Two recent and related papers, published in the Journal of Clinical Epidemiology and Homeopathy (the journal of the Faculty of Homeopathy, the UK’s professional organisation of medically qualified homeopaths), have reconstructed the analysis carried out by the authors of The Lancet’s much vaunted 2005 meta-analysis, on the back of which the journal triumphantly editorialised “the end of homeopathy”, and have placed on record the fact that the study was hugely flawed and in some instances just plain incorrect.
These papers emphatically underline the position this blog has taken from the outset — that the underlying data does not support the assertion that homeopathy is no more than placebo. The jury is still out, and those that claim otherwise are misrepresenting their personal opinion as proven scientific fact when it’s nothing of the kind.
Dutch homeopathic physician Lex Rutten, working with colleague C F Stolper and statistician Rainer Lüdtke, has exhaustively analysed the data used in the meta-analysis. (It’s worth noting here — for those that aren’t already aware of the fact — that much of the underlying data for the study was only provided some months after publication following outcry from both homeopathic and conventional physicians and researchers alike, and that the study’s original publication violated The Lancet’s requirements for transparency. In other words, had The Lancet followed their own rules, the study should not have been approved for publication in the first place.)
In the paper for Homeopathy (Rutten, A L B & Stolper, C F. The 2005 meta-analysis of homeopathy: the importance of post-publication data. Homeopathy (2008) 97, 169–177), Rutten and Stolper set out to answer the following questions:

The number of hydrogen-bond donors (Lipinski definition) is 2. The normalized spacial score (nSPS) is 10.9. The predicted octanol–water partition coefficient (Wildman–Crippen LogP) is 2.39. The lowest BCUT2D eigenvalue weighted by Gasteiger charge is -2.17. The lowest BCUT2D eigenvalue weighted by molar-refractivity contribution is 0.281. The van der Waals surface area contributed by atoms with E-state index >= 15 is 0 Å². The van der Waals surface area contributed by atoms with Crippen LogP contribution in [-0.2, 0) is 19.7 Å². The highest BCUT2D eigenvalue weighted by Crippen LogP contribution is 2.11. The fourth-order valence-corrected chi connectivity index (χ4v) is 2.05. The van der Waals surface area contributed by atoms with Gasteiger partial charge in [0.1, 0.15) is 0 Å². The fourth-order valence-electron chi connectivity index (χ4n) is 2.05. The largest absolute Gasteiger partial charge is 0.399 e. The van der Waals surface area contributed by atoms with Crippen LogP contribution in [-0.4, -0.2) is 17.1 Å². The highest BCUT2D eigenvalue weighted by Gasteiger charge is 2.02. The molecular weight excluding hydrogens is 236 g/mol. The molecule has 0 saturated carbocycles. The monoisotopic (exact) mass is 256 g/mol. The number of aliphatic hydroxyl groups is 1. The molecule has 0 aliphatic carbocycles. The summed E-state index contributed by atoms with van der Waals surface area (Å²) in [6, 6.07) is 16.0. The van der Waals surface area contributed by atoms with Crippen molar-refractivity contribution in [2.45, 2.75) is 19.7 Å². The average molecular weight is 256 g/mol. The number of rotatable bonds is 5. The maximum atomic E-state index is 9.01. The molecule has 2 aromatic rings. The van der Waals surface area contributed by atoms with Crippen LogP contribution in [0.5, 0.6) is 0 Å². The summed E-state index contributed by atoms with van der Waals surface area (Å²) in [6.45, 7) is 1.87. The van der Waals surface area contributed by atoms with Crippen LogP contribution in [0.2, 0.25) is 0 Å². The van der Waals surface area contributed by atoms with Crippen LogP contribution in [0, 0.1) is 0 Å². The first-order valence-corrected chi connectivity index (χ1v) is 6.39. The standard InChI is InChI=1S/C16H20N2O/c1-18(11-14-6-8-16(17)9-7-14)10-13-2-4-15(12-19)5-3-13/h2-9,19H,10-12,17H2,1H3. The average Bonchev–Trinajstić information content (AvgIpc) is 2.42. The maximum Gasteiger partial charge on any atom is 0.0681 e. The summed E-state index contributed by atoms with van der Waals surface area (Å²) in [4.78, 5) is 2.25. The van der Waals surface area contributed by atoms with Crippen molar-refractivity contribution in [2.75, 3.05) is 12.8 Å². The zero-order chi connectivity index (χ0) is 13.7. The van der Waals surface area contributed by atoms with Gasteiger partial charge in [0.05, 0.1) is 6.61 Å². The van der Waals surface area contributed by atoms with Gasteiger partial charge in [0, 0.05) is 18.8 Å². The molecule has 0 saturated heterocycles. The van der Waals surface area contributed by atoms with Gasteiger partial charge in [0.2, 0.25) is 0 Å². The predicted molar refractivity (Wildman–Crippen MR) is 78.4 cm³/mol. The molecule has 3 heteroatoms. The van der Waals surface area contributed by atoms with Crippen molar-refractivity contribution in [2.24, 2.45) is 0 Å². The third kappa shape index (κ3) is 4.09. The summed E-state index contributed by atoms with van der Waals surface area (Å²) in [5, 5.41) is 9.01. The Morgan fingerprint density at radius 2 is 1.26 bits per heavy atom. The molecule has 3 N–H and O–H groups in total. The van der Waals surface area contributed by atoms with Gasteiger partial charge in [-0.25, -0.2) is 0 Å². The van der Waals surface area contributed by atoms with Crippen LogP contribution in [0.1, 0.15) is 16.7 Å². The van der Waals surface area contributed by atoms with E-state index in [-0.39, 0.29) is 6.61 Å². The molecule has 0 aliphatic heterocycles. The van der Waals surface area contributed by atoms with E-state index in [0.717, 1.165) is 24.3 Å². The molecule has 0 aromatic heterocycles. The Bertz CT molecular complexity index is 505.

What was the outcome of Shang et al’s predeﬁned hypotheses?
Were the homeopathic and conventional trials comparable?
Was subgroup selection justiﬁed?
The possible role of ineffective treatments. Was the conclusion about effect justiﬁed?
Were essential data missing in the original article?
Results: The quality of trials of homeopathy was better than of conventional trials. Regarding smaller trials, homeopathy accounted for 14 out of 83 and conventional medicine 2 out of 78 good quality trials with n < 100. There was selective inclusion of unpublished trials only for homeopathy. Quality was assessed differently from previous analyses. Selecting subgroups on sample size and quality caused incomplete matching of homeopathy and conventional trials. Cut-off values for larger trials differed between homeopathy and conventional medicine without plausible reason. Sensitivity analyses for the influence of heterogeneity and the cut-off value for ‘larger higher quality studies’ were missing. Homeopathy is not effective for muscle soreness after long distance running, OR = 1.30 (95% CI 0.96–1.76). The subset of homeopathy trials on which the conclusion was based was heterogeneous, comprising 8 trials on 8 different indications, and was not matched on indication with those of conventional medicine. Essential data were missing in the original paper.
The authors conclude:
A review of data provided after publication of Shang et al’s analysis did not support the conclusion that homeopathy is a placebo effect. There was intermingling of comparison of quality and comparison of effects, and thus matching was lost. The comparison of effects was also ﬂawed by subjective choices and heterogeneity. The result in the subgroup from which the conclusion was drawn was further inﬂuenced by the choice of cut-off value for ‘larger’ trials. If we conﬁne ourselves to the predeﬁned hypotheses and the part of this analysis that is consistent with the comparative design, the only legitimate conclusion is that quality of homeopathy trials is better than of conventional trials, for all trials (p = 0.03) as well as for smaller trials with n < 100 (p = 0.003).